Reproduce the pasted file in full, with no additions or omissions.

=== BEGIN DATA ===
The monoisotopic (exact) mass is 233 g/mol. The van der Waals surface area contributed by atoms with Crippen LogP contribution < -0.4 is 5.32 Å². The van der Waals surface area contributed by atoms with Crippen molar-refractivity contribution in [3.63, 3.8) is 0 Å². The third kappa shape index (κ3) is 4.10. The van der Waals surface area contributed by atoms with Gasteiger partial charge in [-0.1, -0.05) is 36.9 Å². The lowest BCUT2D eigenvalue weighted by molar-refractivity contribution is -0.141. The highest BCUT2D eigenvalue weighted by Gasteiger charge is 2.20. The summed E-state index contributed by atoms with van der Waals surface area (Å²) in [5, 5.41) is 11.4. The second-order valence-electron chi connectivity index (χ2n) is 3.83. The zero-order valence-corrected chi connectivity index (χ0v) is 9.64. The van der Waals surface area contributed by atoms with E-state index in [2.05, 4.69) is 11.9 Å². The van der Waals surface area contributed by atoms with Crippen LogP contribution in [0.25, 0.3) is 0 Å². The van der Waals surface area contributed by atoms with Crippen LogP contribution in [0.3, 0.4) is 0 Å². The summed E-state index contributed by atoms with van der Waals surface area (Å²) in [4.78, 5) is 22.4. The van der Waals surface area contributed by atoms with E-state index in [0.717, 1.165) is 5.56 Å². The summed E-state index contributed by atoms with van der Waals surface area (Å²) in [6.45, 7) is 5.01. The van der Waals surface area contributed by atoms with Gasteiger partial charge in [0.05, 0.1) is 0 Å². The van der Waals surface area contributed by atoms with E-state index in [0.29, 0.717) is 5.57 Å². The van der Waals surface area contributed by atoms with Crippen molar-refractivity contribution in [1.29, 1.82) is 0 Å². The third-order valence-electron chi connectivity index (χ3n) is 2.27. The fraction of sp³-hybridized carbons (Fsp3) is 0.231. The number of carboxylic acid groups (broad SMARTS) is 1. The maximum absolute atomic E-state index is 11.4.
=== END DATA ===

The monoisotopic (exact) mass is 233 g/mol. The van der Waals surface area contributed by atoms with Crippen LogP contribution < -0.4 is 5.32 Å². The van der Waals surface area contributed by atoms with Crippen molar-refractivity contribution in [3.63, 3.8) is 0 Å². The third kappa shape index (κ3) is 4.10. The van der Waals surface area contributed by atoms with Gasteiger partial charge in [-0.1, -0.05) is 36.9 Å². The lowest BCUT2D eigenvalue weighted by molar-refractivity contribution is -0.141. The highest BCUT2D eigenvalue weighted by Gasteiger charge is 2.20. The summed E-state index contributed by atoms with van der Waals surface area (Å²) in [5, 5.41) is 11.4. The second-order valence-electron chi connectivity index (χ2n) is 3.83. The zero-order valence-corrected chi connectivity index (χ0v) is 9.64. The van der Waals surface area contributed by atoms with E-state index in [2.05, 4.69) is 11.9 Å². The van der Waals surface area contributed by atoms with Crippen LogP contribution in [0.25, 0.3) is 0 Å². The van der Waals surface area contributed by atoms with Crippen LogP contribution in [0.3, 0.4) is 0 Å². The summed E-state index contributed by atoms with van der Waals surface area (Å²) in [4.78, 5) is 22.4. The van der Waals surface area contributed by atoms with E-state index in [0.717, 1.165) is 5.56 Å². The summed E-state index contributed by atoms with van der Waals surface area (Å²) in [6.45, 7) is 5.01. The van der Waals surface area contributed by atoms with Gasteiger partial charge in [0.05, 0.1) is 0 Å². The van der Waals surface area contributed by atoms with E-state index in [0.29, 0.717) is 5.57 Å². The van der Waals surface area contributed by atoms with Crippen molar-refractivity contribution in [1.29, 1.82) is 0 Å². The third-order valence-electron chi connectivity index (χ3n) is 2.27. The fraction of sp³-hybridized carbons (Fsp3) is 0.231. The number of carboxylic acid groups (broad SMARTS) is 1. The maximum absolute atomic E-state index is 11.4.